Average screen times have increased for most adults during pandemic

Published On February 18, 2021 | By Klaudia Kryczka | News

Screen time and accessibility to digital devices reached an unprecedented high during the COVID-19 pandemic, according to a 2020 report.

The survey by United Health Care Services and sponsored by Eyesafe, states people are spending as much as 13 hours or more a day in front of screens since the pandemic began.

That’s an increase of four hours per adult since a similar 2019 survey.

United Health Care Services conducted the online survey in July 2020. The survey sample consisted of 157 eye care professionals and feedback from 500 representatives of small, medium, and large businesses in the U.S.

Blue light exposure has become a big concern with increased screen times and, according to the survey, the most cited symptoms include sleep disruption, dry eyes, and headaches.

Melanie Rudd, a nursing student at Ryerson University, spends roughly eight hours in front of her screen a day.

Checking her phone is one of the first things she does when she wakes up each day, she said.

“I spend at least four hours a day cycling through my apps like TikTok, YouTube, and Instagram,” she said.

Rudd often finds herself feeling “sick” during portions of the day and often gets a headache from prolonged exposure to blue light.

“I do find that using dark mode, which Apple has, does help, especially on my phone because I find it’s easier on the eyes,” she said.

Ryerson nursing student, Melanie Rudd spends about eight hours a day in front of her computer screen.

Ryerson nursing student Melanie Rudd spends about eight hours a day in front of her computer screen. Photo credit: Courtesy Melanie Rudd

Dr. Shamroze (Zay) Khan, an optometrist and associate professor at the University of Waterloo’s Optometry and Vision Science department, said blue light is not the only thing causing damages to people’s vision.

“There was a study that was done on how blue light might affect a part of the eye called the retina,” Khan said. “But the thing about the study is that it was done in cells in vitro. So, it wasn’t within the eye itself.

“And the story got picked up by media,” she said. “So there suddenly became this fear or panic and the headline was blue light causes damage to the eye.”

Blue light exists in short wavelengths of light that emit high energy.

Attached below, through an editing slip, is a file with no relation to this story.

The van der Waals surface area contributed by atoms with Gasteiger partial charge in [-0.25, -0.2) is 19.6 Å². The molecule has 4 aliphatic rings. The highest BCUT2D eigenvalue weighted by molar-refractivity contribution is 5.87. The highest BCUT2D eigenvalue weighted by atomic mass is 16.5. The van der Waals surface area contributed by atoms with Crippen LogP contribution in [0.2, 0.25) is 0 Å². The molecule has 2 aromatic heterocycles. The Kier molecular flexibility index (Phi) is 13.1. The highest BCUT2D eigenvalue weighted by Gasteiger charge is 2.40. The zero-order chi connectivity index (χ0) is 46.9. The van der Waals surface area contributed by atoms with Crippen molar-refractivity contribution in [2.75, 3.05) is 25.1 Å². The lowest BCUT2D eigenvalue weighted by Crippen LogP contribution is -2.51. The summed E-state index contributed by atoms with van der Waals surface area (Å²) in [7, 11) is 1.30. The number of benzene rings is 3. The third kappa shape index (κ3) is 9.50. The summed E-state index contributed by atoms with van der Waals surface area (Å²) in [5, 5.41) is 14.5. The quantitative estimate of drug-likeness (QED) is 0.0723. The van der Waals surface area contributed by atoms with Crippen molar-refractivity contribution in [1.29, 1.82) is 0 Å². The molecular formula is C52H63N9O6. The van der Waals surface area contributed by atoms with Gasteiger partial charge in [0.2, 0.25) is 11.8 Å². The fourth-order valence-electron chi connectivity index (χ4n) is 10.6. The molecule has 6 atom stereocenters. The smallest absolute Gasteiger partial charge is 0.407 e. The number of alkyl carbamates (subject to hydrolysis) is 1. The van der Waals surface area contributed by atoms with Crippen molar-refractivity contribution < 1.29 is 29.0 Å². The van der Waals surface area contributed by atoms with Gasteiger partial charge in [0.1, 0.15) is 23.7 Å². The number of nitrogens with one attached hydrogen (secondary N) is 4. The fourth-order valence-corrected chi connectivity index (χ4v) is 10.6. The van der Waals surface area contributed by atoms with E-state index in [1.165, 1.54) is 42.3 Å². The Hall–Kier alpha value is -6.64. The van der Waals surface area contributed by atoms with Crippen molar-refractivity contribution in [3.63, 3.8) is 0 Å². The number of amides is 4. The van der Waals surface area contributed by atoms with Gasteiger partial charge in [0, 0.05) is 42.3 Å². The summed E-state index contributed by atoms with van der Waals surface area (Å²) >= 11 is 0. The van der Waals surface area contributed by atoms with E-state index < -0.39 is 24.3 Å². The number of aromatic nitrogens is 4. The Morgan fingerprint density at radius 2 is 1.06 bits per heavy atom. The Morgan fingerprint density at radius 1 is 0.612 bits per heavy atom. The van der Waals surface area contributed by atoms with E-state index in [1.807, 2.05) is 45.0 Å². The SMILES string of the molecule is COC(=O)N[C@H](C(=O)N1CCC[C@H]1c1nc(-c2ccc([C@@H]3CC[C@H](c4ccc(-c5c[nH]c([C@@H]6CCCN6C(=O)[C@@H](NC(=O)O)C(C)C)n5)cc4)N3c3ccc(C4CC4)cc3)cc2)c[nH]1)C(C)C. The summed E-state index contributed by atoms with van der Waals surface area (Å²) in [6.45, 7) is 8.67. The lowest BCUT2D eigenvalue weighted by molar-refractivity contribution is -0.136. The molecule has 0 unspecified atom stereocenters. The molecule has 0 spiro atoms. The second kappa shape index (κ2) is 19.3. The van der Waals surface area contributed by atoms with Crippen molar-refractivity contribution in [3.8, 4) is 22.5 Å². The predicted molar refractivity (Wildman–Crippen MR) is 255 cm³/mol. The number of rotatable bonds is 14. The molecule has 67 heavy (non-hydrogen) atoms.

It is a regular part of the everyday light spectrum, Khan said. In fact, it’s considered a mood regulator.

“The concern about blue light has come from the fact that because it’s shorter wavelengths and it’s higher energy, things that are higher energy can cause damage sometimes,” she said.

Khan says the concern stems from screens, such as computers, are backlit with lighting, like LEDs, which produce significant amount of blue light.

Despite the focus on the effects of blue light and eye care, experts like Khan are now questioning a correlation between screen time and myopia, or short-sightedness.

“Myopia is on the rise globally such that we’re expecting half of the world to have myopia not very long from now,” Khan said.

This theory is that humans are not looking out in the distance, as hunters and gatherers did. Instead, the world has become closer with the proximity of screens such as TVs, she said.

Individuals in their late teens and early 20s, who are exposed to excessive screen time, might increase some of the myopia progression, Khan said. But more research is needed to determine if there is a correlation, she said.

While there is no concrete evidence to refute screen time as a major contributor to conditions like myopia, Khan encourages people to still be cautious of their screen time and practice what she calls 20-20-20.

“Essentially [it] stands for, after every 20 minutes of screen time, you look 20 feet away, in the distance, for 20 seconds,” she said. “Make sure you’re taking breaks.”

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